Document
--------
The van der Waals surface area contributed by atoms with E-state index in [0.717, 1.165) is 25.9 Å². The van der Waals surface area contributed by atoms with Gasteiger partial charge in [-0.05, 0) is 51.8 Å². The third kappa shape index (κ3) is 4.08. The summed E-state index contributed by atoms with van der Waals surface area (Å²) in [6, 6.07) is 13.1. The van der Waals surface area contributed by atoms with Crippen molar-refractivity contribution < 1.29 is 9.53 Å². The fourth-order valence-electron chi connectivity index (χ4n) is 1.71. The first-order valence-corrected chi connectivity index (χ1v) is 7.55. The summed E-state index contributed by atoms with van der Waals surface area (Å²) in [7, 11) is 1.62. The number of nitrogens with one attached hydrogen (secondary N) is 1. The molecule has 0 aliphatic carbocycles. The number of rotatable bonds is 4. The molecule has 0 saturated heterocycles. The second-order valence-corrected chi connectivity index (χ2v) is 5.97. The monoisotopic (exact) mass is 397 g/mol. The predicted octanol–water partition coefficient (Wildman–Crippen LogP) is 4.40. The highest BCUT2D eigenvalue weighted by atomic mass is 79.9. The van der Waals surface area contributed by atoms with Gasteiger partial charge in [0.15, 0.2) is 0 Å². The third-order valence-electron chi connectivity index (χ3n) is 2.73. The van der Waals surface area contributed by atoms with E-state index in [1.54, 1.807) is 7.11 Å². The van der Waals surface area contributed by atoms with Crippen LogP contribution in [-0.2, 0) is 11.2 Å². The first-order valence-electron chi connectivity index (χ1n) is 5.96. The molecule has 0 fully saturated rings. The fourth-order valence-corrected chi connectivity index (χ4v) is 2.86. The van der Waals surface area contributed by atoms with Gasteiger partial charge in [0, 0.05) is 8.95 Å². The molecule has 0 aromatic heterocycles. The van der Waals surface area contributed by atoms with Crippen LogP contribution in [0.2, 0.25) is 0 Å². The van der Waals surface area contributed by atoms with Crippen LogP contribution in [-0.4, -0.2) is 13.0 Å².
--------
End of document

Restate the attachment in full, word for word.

The van der Waals surface area contributed by atoms with E-state index in [0.717, 1.165) is 25.9 Å². The van der Waals surface area contributed by atoms with Gasteiger partial charge in [-0.05, 0) is 51.8 Å². The third kappa shape index (κ3) is 4.08. The summed E-state index contributed by atoms with van der Waals surface area (Å²) in [6, 6.07) is 13.1. The van der Waals surface area contributed by atoms with Crippen molar-refractivity contribution < 1.29 is 9.53 Å². The fourth-order valence-electron chi connectivity index (χ4n) is 1.71. The first-order valence-corrected chi connectivity index (χ1v) is 7.55. The summed E-state index contributed by atoms with van der Waals surface area (Å²) in [7, 11) is 1.62. The number of nitrogens with one attached hydrogen (secondary N) is 1. The molecule has 0 aliphatic carbocycles. The number of rotatable bonds is 4. The molecule has 0 saturated heterocycles. The second-order valence-corrected chi connectivity index (χ2v) is 5.97. The monoisotopic (exact) mass is 397 g/mol. The predicted octanol–water partition coefficient (Wildman–Crippen LogP) is 4.40. The highest BCUT2D eigenvalue weighted by atomic mass is 79.9. The van der Waals surface area contributed by atoms with Gasteiger partial charge in [0.15, 0.2) is 0 Å². The third-order valence-electron chi connectivity index (χ3n) is 2.73. The van der Waals surface area contributed by atoms with E-state index in [1.54, 1.807) is 7.11 Å². The van der Waals surface area contributed by atoms with Crippen LogP contribution in [-0.2, 0) is 11.2 Å². The first-order valence-electron chi connectivity index (χ1n) is 5.96. The molecule has 0 fully saturated rings. The fourth-order valence-corrected chi connectivity index (χ4v) is 2.86. The van der Waals surface area contributed by atoms with Gasteiger partial charge in [0, 0.05) is 8.95 Å². The molecule has 0 aromatic heterocycles. The van der Waals surface area contributed by atoms with Crippen LogP contribution in [0.2, 0.25) is 0 Å². The van der Waals surface area contributed by atoms with Crippen LogP contribution in [-0.4, -0.2) is 13.0 Å².